Orishas, a trio of Cuban expatriates living in Europe, continue to refine their Latin fusion style on Cosita Buena, their fourth album of all-new material. The group began as a Latin rap quartet, releasing its groundbreaking album debut, A Lo Cubano, in 2000, a couple years before reggaeton would begin charting a more or less similar course, fusing tropical rhythms with urban beats and raps. What made A Lo Cubano so groundbreaking at the time of its release was not only its socially conscious world-view, giving voice to a group of thoughtful Afro-Cubans who had left the confines of Cuban society behind in favor of Europe and its cultural openness, but also its fusion of Afro-Cuban rhythms and melodies with hip-hop. The problem for some fans of A Lo Cubano, of which there are legion, is that Orishas departed ever further from the Latin rap style of that debut album with each subsequent full-length effort. The socially conscious world-view remained firmly in place, thankfully, as did the group's Afro-Cuban roots. However, as Orishas refined their musical fusion with each subsequent album -- drawing from a wider range of musical styles, and adding more instrumentation and singing to their songs -- their propensity for fusion began to supplant their identity as a Latin rap group. That's certainly the case on Cosita Buena, an album on which the raps of Ruzzo and Yotuel, once front and center, seem increasingly secondary. Front and center on Cosita Buena are Roldán, whose melodic singing and choruses are the driving force behind most of the songs, as well as the musical productions, which are wonderfully dynamic, featuring everything from hip-hop beats, turntable scratching, horn blasts, fat basslines, and tight rhythms to additional layers of strings and guitar. Moreover, the productions vary from song to song, giving each a different feel; take for instance the standout songs "Cosita Buena," "Bruja," "Camina," "Machete," and "Hip Hop Conga," each markedly unique. Part of the distinctiveness of the songs on Cosita Buena is undoubtedly due to the rapping of Ruzzo and Yotuel, whose thoughtfulness and eagerness to address serious matters continue to differentiate Orishas from the majority of their rap and reggaeton peers. But here on their fourth album, Orishas sound a world apart from where they began on A Lo Cubano, and while they're as impressive as ever, especially in terms of originality and musicality, those fans who continue to hope for a return to straightforward Latin rap are likely to be disappointed. On the other hand, those fans who have marveled at the evolution of Orishas from album to album have plenty of reason to enjoy Cosita Buena, another admirable step forward for the progressive-minded group.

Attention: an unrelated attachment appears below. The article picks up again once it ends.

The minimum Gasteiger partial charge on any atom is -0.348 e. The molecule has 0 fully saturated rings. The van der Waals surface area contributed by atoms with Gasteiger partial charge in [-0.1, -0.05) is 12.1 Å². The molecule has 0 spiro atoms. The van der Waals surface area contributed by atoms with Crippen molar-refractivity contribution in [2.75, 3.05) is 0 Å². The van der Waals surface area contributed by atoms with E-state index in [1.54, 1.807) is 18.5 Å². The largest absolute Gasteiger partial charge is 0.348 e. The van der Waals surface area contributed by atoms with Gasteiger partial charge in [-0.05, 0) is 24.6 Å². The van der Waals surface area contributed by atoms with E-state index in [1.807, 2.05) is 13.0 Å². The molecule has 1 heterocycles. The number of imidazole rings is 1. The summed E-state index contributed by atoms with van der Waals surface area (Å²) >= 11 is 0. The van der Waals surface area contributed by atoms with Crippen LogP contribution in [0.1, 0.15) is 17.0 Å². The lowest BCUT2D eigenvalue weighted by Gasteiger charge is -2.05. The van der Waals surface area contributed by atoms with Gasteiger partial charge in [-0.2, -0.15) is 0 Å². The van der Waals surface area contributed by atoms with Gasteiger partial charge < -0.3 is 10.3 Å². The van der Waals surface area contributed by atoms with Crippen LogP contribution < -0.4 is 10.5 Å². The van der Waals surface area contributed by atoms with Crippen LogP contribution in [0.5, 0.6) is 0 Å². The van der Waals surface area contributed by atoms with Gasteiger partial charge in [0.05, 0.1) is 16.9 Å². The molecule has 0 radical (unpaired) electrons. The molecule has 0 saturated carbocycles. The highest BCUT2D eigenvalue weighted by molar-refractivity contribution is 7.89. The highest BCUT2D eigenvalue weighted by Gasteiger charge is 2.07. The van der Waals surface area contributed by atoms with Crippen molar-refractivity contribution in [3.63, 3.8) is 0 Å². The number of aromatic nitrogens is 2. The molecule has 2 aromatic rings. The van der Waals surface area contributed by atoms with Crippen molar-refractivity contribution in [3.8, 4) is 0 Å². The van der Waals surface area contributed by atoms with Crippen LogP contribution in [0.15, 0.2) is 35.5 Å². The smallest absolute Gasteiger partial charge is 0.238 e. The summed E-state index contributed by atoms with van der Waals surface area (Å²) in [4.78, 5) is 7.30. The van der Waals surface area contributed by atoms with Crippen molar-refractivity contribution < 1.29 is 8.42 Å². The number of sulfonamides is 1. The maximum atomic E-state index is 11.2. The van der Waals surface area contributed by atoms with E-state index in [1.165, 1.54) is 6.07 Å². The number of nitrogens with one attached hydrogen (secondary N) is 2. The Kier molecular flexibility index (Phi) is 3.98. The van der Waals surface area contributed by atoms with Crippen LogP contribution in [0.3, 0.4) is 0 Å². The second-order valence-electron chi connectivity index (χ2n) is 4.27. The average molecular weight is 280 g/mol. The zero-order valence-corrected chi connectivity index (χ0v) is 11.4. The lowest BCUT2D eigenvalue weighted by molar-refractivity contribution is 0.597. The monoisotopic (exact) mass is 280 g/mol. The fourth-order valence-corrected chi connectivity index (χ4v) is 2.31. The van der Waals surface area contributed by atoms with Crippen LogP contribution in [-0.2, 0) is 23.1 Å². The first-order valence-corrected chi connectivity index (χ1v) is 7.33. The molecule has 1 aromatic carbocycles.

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AllMusic Review by Jason Birchmeier